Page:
I'm finding that these scenes still help me understand where a character is going, and very often help me set goals to get her there.

What are your thoughts on writing ahead? Do you do it? Does it work for you, or no? Why or why not?

Monday, November 4, 2013

NaNoWriMo 2013 - What's Making a Difference this Year?

This was going to be a short - mid-length post about the changes in my approach to NaNoWriMo over the past few years, and the differences that are making me feel confident about my run this year. But I think I just might be too damn excited to keep it short, and I'm just not feeling apologetic enough to say sorry for that. And, let's face it - if you're here, you're here to read, right?

I have something to admit.

I have tried to write the same novel for almost every NaNoWriMo.

All common sense says I should drop this novel. Clearly something isn't working - I can't get the content out, I get frustrated, I give up. I restart the novel every NaNoWriMo. Einstein defined insanity as "doing the same thing over and over again and expecting different results." Well, call me crazy, because I'm giving this novel one more try. Here's why:

I have learned how to write. Let me clarify - I have always been a writer, but a writer who struggles to churn out content. I could never sit down on a schedule and just write. Neil Gaiman is a huge proponent of saying (I'm paraphrasing here) you can't just write when the inspiration strikes - you need to be able to sit down and write if you have a deadline, you need to be able to sit down and write when you need to meet your wordcount. You can't rely on inspiration as a guide for when to write or not. In the past I have been very guilty of doing the opposite of that.

I have always cared too much about what I've been writing, and that has made writing much harder for me. I have given up when the words didn't come out just right, or if I wasn't "in the right mindset to write." So what's changed?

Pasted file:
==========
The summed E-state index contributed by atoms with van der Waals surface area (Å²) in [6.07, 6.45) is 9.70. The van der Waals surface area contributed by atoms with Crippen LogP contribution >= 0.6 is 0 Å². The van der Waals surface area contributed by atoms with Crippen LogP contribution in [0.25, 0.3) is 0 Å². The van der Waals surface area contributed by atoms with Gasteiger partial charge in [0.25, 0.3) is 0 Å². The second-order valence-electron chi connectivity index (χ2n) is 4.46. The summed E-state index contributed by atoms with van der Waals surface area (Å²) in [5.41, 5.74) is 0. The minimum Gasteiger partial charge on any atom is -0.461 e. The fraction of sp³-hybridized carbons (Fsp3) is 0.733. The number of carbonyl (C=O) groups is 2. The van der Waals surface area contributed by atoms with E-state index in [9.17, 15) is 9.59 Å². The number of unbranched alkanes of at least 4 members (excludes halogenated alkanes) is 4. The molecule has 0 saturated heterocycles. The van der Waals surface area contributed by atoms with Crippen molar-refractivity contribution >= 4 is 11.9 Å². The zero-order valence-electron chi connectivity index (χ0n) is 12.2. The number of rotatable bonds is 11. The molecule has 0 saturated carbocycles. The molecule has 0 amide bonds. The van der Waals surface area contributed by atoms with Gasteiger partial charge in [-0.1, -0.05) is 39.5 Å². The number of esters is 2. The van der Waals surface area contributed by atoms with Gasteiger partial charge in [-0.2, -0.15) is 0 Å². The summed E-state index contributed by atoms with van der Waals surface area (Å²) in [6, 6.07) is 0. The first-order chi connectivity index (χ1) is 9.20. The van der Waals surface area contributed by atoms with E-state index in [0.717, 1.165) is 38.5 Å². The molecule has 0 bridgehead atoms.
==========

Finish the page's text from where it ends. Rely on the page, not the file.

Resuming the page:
Goal setting and accountability: I never had trouble getting assignments in on time in college. Having a deadline wasn't a challenge for me, it was a goal. I struggle with setting goals for myself, however, since there's no one but myself to hold me accountable. Post-college, writing became more of a struggle. I had no external factors demanding I turn something in on time. I tried joining writing groups where we were all responsible for sharing word count goals on a regular basis. My friends, (sorry guys, I love you) crapped out just as much as I did, however, and the whole system became less than effective. "Ah, well, if he's short, then I can be short as well..."

But I realized that wasn't the problem. I needed to learn to be accountable to myself. If I set a goal, I need to reach it - for personal satisfaction. My goals can not depend on outside sources, though they may be influenced on them. This was a huge kick in the butt that I needed to realize.

What also helped: Being a technical writer (I write and edit content for a web media firm that handles several large travel and tourism sites) helped me remove emotional investment from the equation. I've always considered myself a creative writer, but discovering a competence and enjoyment for technical writing as well has also allowed me to learn a wealth of new things by approaching writing from a different perspective.